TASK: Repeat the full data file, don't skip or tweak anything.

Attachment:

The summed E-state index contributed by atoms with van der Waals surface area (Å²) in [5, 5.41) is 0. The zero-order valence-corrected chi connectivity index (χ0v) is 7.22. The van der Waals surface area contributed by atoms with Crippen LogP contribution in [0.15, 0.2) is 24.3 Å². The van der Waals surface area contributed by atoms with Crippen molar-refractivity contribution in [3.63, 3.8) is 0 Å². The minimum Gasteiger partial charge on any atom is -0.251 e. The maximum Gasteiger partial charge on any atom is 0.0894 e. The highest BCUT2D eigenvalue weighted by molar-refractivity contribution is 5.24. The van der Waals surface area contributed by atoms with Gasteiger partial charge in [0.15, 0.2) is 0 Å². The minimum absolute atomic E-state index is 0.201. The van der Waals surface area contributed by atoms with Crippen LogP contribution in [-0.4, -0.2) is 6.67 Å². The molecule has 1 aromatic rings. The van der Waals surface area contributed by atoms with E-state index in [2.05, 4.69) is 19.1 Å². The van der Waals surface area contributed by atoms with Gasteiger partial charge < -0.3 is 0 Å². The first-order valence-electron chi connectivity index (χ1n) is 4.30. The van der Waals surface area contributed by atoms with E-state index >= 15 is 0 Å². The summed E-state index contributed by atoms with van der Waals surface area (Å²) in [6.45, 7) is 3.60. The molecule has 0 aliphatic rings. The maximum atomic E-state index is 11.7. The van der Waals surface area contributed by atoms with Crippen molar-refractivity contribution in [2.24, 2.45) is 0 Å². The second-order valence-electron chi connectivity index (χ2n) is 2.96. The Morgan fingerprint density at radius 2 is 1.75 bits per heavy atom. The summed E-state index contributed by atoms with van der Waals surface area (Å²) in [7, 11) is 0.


The summed E-state index contributed by atoms with van der Waals surface area (Å²) in [5, 5.41) is 0. The zero-order valence-corrected chi connectivity index (χ0v) is 7.22. The van der Waals surface area contributed by atoms with Crippen LogP contribution in [0.15, 0.2) is 24.3 Å². The van der Waals surface area contributed by atoms with Crippen molar-refractivity contribution in [3.63, 3.8) is 0 Å². The minimum Gasteiger partial charge on any atom is -0.251 e. The maximum Gasteiger partial charge on any atom is 0.0894 e. The highest BCUT2D eigenvalue weighted by molar-refractivity contribution is 5.24. The van der Waals surface area contributed by atoms with Gasteiger partial charge in [0.15, 0.2) is 0 Å². The minimum absolute atomic E-state index is 0.201. The van der Waals surface area contributed by atoms with Crippen LogP contribution in [-0.4, -0.2) is 6.67 Å². The molecule has 1 aromatic rings. The van der Waals surface area contributed by atoms with E-state index in [2.05, 4.69) is 19.1 Å². The van der Waals surface area contributed by atoms with Gasteiger partial charge < -0.3 is 0 Å². The first-order valence-electron chi connectivity index (χ1n) is 4.30. The van der Waals surface area contributed by atoms with E-state index >= 15 is 0 Å². The summed E-state index contributed by atoms with van der Waals surface area (Å²) in [6.45, 7) is 3.60. The molecule has 0 aliphatic rings. The maximum atomic E-state index is 11.7. The van der Waals surface area contributed by atoms with Crippen molar-refractivity contribution in [2.24, 2.45) is 0 Å². The second-order valence-electron chi connectivity index (χ2n) is 2.96. The Morgan fingerprint density at radius 2 is 1.75 bits per heavy atom. The summed E-state index contributed by atoms with van der Waals surface area (Å²) in [7, 11) is 0.